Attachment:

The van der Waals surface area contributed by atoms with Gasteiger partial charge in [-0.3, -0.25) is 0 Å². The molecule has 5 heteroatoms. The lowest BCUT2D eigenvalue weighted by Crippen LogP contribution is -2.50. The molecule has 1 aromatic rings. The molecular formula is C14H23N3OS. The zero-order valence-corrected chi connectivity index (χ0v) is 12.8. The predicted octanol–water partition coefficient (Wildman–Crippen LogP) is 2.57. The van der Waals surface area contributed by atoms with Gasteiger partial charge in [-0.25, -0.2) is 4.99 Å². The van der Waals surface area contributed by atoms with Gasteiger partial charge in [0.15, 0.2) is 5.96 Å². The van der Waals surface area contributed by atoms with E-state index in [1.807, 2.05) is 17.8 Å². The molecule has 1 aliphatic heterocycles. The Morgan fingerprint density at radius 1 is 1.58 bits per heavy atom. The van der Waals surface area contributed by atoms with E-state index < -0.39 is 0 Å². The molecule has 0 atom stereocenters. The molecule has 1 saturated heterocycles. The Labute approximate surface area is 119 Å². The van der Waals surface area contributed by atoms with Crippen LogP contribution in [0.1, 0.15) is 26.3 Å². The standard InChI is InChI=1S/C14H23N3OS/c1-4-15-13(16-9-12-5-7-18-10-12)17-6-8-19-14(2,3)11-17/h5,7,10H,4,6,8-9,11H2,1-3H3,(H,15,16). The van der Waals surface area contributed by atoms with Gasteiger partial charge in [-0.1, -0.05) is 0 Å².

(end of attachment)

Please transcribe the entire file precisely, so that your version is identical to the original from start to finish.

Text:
The van der Waals surface area contributed by atoms with Gasteiger partial charge in [-0.3, -0.25) is 0 Å². The molecule has 5 heteroatoms. The lowest BCUT2D eigenvalue weighted by Crippen LogP contribution is -2.50. The molecule has 1 aromatic rings. The molecular formula is C14H23N3OS. The zero-order valence-corrected chi connectivity index (χ0v) is 12.8. The predicted octanol–water partition coefficient (Wildman–Crippen LogP) is 2.57. The van der Waals surface area contributed by atoms with Gasteiger partial charge in [-0.25, -0.2) is 4.99 Å². The van der Waals surface area contributed by atoms with Gasteiger partial charge in [0.15, 0.2) is 5.96 Å². The van der Waals surface area contributed by atoms with E-state index in [1.807, 2.05) is 17.8 Å². The molecule has 1 aliphatic heterocycles. The Morgan fingerprint density at radius 1 is 1.58 bits per heavy atom. The van der Waals surface area contributed by atoms with E-state index < -0.39 is 0 Å². The molecule has 0 atom stereocenters. The molecule has 1 saturated heterocycles. The Labute approximate surface area is 119 Å². The van der Waals surface area contributed by atoms with Crippen LogP contribution in [0.1, 0.15) is 26.3 Å². The standard InChI is InChI=1S/C14H23N3OS/c1-4-15-13(16-9-12-5-7-18-10-12)17-6-8-19-14(2,3)11-17/h5,7,10H,4,6,8-9,11H2,1-3H3,(H,15,16). The van der Waals surface area contributed by atoms with Gasteiger partial charge in [-0.1, -0.05) is 0 Å².